Former Husker Roby not satisfied with recent NBA success

Sports

OKLAHOMA CITY (KLKN) — It had been a while since Isaiah Roby had been a top play on ESPN’s Sportscenter.

Roby, the first Husker men’s basketball player drafted in the NBA in two decades, changed that just after Christmas. The Oklahoma City Thunder forwardmade a move and 10-year NBA veteran Nikola Vucevic fell to the ground, while Roby ended the play with a ferocious, one-handed slam.

“When we got back on defense he was like, ‘you can’t do an old man like that man,’” Roby said.

Roby ended up scoring 19 points in that game against the Orlando Magic, his first career start in his first full season on an active NBA roster. But that doesn’t come as a surprise to Roby, who remains confident in his ability to compete at the highest level.

“You know I definitely felt good about my chances coming into training camp,” Roby said in a recent Zoom interview with Channel 8. “I felt like the work I put in, put me exactly where I needed to be in order to make the squad.”

Roby is currently averaging 8.5 points and 3.7 rebounds a game for the Thunder, coming off the bench in most games. And now fully healthy for the first time in years, Roby feels he can continue to make an impact for Oklahoma City.

“Last year, I definitely had some moments like, ‘man you’re guarding an NBA All-Star,’” Roby said. “Or I’m in the gym and playing against these guys. This year I see myself as equals to those guys. I put in the work to be here and there’s a reason I’m here.”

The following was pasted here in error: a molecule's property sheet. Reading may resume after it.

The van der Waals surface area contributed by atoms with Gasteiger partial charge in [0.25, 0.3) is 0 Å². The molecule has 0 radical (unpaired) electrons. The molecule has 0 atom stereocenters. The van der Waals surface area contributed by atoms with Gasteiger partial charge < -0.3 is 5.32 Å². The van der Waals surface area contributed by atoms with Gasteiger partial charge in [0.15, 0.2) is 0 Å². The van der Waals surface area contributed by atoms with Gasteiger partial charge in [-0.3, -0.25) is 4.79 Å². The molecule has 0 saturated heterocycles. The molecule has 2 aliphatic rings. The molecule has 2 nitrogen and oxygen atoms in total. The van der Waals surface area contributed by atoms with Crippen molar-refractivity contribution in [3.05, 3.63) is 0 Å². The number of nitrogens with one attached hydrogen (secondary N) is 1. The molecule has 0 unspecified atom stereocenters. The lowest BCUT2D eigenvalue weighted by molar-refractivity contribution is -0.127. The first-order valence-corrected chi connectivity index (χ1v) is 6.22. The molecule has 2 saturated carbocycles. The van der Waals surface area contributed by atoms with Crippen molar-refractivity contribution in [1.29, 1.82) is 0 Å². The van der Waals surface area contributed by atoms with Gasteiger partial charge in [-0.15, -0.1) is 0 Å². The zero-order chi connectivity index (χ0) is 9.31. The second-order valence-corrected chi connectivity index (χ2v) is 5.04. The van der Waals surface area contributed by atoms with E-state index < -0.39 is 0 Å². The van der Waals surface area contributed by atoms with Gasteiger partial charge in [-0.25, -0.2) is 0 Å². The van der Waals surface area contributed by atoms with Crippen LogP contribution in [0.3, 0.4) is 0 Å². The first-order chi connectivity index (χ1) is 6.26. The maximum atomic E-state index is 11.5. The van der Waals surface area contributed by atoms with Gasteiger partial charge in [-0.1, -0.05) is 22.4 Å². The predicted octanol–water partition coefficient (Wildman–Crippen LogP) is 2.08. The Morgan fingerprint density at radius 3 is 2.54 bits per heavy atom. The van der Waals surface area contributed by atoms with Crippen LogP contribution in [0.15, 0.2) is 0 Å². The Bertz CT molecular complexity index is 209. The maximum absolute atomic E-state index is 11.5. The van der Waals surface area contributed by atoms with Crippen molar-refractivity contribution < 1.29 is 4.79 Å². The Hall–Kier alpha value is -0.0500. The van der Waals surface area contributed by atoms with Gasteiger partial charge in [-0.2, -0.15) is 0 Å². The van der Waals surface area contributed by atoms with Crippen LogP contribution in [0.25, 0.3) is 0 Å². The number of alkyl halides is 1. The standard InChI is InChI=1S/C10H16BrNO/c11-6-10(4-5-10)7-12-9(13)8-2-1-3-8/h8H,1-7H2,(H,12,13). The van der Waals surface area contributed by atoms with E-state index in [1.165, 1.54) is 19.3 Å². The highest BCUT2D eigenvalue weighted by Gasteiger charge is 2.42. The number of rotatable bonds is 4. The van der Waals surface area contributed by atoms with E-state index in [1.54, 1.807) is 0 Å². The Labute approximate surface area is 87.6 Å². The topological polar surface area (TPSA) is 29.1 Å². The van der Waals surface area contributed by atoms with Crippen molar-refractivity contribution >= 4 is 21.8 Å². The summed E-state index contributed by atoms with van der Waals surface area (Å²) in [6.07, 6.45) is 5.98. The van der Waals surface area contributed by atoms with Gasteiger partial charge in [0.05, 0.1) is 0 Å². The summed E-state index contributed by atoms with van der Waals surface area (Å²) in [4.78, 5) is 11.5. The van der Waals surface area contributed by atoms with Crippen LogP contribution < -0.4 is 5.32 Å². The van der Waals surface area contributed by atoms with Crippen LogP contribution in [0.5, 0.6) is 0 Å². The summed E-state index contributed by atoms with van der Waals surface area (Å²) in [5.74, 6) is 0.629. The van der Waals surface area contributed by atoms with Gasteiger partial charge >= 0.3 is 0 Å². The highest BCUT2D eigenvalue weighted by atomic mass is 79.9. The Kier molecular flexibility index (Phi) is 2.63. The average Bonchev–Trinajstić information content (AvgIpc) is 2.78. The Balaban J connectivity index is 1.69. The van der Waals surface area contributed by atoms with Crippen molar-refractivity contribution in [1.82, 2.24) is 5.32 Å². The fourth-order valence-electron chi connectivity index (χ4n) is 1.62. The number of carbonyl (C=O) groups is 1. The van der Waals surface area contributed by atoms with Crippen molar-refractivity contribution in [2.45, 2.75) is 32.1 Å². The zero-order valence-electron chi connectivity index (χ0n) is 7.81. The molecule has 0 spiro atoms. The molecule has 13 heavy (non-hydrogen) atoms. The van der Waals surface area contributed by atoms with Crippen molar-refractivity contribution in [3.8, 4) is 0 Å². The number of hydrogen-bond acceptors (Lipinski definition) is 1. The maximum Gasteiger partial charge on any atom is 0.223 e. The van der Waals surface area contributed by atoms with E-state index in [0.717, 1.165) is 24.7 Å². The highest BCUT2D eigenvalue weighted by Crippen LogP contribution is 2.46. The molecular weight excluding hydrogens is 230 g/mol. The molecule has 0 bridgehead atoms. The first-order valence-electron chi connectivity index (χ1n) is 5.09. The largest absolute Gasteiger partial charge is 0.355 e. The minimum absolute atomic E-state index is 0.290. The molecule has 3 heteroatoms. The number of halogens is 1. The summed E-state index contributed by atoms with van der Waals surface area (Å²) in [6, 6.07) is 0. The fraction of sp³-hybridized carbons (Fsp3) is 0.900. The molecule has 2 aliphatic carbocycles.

The former Big Ten standout credits his time at Nebraska and under head coach Tim Miles for much of his success.

“You know, a lot of guys ask me are you from Nebraska? Why did you end up going to Nebraska?” Roby said. “People don’t really know what it’s like to be a Cornhusker. Nebrasketball is always going to leave a lasting impact on me. I’m always going to be a representative of the University and represent it the right way.”

So what’s the answer to the popular question brought up by many Husker fans, players and coaches? Does Roby know how good he can be?

He’s not ready to answer that just yet.

“If you think you know how good you are or how good you can be, that’s putting a ceiling on yourself,” Roby said. “I feel like I never want to do that. I’m playing still and I’m playing better and better, and people are still asking me, do you know how good you can be? I think that’s a great question to have in the back of my head. But I’m not putting a ceiling on myself.”

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